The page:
From Angkor to Laos

With another day on my three-day pass, I had the opportunity to see more temples before heading to my next destination. Watching the sun rise over Angkor Wat is a very popular attraction, but that implied getting up at four, and spending several hours waiting with hundreds of other tourists, each wanting the best spot for their souvenir photo. I was definitely too tired for that and slept a bit later than usual. A very shy tuktuk driver then drove me around Angkor Thom (the imperial city with a large concentration of ruins) and I spent a few hours browsing through the temples. It was very peaceful at lunchtime and mid-afternoon, as crowds returned for sunset, I headed back to my guesthouse. That was the end Angkor for me. It’s obviously possible to spend much more time in Siem Reap but I was longing for a quieter next few days.

So this morning I took a minivan, which brought accross the Lao border around 3pm. It then got us to a small town, the gateway to the 4,000 Islands on the Mekong river. The boat ride to island I was staying on (Don Khon) offered a beautiful scenery, and by the time I reached my destination I could admire the sunset over the idyllic landscape.

Angkor madness

On my first day at the temples (out of three), I chose a tour in a minibus to visit some of the furthest and more remote temples, saving the closer, more famous (and busier) ones for the end. That way I met three temple companions and apart from the scorching hot weather it was really nice. We visited six temples altogether and I hope to upload some more pictures to flickr shortly. Each was impressive in its own way: massive size, intricate carvings, or taken over by the jungle… 

At the end of the tour, I decided join my three new friends on another tour the next day: the so-called small tour including majestic Angkor Wat and the “Tomb Raider” temple where the film with Angelina Jolie was shot. Meanwhile, exhausted, I went back to my guesthouse for an early night.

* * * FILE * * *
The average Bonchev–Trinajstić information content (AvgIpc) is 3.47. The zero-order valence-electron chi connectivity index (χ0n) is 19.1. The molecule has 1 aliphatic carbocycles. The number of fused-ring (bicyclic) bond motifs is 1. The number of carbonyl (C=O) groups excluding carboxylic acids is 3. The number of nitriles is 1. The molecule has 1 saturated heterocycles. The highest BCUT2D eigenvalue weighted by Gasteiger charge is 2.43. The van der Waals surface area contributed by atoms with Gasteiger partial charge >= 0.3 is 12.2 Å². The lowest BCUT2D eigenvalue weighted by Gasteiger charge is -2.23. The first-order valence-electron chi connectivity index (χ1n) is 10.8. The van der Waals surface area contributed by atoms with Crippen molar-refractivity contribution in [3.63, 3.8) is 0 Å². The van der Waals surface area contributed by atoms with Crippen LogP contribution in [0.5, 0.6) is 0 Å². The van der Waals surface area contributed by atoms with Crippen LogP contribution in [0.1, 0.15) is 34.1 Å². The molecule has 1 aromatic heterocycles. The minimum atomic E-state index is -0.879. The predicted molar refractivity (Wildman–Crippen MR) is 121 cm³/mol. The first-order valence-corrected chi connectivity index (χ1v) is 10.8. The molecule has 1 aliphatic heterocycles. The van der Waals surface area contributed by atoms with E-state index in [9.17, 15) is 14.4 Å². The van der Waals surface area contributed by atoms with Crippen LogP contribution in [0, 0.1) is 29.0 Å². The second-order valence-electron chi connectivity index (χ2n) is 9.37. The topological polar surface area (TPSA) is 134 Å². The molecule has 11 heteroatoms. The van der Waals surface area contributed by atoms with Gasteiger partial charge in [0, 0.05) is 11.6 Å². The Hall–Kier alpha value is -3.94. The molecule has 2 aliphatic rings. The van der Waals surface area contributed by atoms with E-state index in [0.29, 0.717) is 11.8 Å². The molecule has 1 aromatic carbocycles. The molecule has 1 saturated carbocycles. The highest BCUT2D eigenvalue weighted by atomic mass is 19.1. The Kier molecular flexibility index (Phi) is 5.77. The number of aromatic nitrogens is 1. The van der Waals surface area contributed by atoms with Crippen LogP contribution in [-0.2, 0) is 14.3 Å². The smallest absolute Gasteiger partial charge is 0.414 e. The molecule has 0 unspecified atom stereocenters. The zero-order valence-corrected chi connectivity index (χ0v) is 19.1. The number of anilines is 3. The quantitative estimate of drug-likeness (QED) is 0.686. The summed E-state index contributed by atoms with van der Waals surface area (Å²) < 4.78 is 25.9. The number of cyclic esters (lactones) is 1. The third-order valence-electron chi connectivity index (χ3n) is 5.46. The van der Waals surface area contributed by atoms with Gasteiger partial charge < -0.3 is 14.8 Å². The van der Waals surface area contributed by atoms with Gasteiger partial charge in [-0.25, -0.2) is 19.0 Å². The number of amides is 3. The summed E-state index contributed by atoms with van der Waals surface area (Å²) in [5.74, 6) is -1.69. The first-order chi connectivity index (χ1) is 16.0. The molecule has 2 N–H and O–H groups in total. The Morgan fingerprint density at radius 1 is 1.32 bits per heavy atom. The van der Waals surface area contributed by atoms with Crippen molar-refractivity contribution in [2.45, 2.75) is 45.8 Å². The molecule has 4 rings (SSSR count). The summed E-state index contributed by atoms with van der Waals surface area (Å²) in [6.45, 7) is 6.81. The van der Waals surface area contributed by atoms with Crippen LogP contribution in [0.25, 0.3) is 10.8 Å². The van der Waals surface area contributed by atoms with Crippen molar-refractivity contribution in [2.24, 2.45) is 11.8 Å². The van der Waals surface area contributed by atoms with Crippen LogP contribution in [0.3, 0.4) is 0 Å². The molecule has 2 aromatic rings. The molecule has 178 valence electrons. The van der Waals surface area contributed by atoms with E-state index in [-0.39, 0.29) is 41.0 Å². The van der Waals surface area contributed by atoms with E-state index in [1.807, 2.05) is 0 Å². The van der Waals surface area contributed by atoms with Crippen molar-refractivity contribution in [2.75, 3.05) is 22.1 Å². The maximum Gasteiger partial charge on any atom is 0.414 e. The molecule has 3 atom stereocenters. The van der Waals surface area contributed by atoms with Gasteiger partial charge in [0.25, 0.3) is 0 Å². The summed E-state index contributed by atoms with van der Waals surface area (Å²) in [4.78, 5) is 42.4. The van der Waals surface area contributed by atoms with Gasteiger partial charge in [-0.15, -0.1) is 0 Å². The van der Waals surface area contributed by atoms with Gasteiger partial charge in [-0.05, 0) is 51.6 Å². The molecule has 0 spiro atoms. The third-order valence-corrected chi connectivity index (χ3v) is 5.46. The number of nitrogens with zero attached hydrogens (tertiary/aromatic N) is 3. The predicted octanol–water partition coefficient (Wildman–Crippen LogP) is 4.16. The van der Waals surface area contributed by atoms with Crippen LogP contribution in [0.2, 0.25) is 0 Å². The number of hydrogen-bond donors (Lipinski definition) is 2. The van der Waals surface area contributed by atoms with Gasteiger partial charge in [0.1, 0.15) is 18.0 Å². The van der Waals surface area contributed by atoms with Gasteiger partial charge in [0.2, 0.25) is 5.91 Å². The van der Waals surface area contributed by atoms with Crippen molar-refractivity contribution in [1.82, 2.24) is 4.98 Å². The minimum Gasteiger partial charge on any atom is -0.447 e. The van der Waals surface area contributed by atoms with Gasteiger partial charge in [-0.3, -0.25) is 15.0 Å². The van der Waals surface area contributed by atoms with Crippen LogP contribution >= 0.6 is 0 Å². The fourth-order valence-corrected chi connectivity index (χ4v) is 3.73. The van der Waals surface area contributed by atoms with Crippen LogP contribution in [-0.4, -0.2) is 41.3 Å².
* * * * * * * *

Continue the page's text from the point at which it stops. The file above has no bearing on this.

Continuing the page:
The start to my second temple day was rather chaotic: after waiting and changing tour bus and waiting again I finally found my travel companions after more than an hour and a half of messing around. I was rather grumpy but then I decided I was in a buddhist country and that I should know better. Besides, I was busy getting ready to get my mind blown again.

We spent the morning at Angkor Wat, the largest religious construction in the world – and it only took the khmer 37 years to build it! Of course, it was kind of busy (see photo!) and it was really bright out, and with these factors combined I was a bit disappointed by my pictures.

After an expensive lunch (10$ when it’s usually easy to get something decent for 2! ), we saw two more temples: Ta Prohm (swallowed by the jungle, and where Tomb Raider was shot) and Bayon, famous for its many carved faces. 

And to top off a really nice day of sightseeing, we stayed to watch the sun set on the temples from a small hill overlooking the area. My friend Yousra was up for a drink in town so we headed straight to a bar called “Angkor What ?!” in a street nicknamed “pub street”: 0,75$ for a beer, ridiculous!

More on Siem Reap and Angkor later, stay tuned! I have one more day on my pass and plan to visit the central part of Angkor Thom (the imperial city) later today, before heading off to Laos tomorrow.

Landed!

After a pretty rough landing on Siem Reap runaway (despite good weather conditions :/),  I can finally start my adventure. Well, sort of. The 17 hour journey (I had a stopover in Singapore), jet lag (6 hours) and lack of sleep got me longing for a nap, which I took, since I landed in the morning. 

A quick lunch in a local streetfood stand and a surprisingly good cup of coffee and I was all set for a long walk around the city. Siem Reap mostly revolves around the Angkor temples’ business but also offers nice neighbourhoods bustling with sunburnt Europeans shopping for souvenirs, a local market, massage parlours, and peaceful monasteries offering a welcome retreat from the traffic and commotion of the city centre.

As a blonde woman walking around on my own I had some apprehension at first but I quickly realised there was nothing to worry about, as I was only hailed by tuktuk drivers hoping for a ride.

Now I just need to prepare my visit to the temples. Unluckily, the entrance prices were increased (by quite a bit) on February 1st, the three-day pass now goes for over 60$!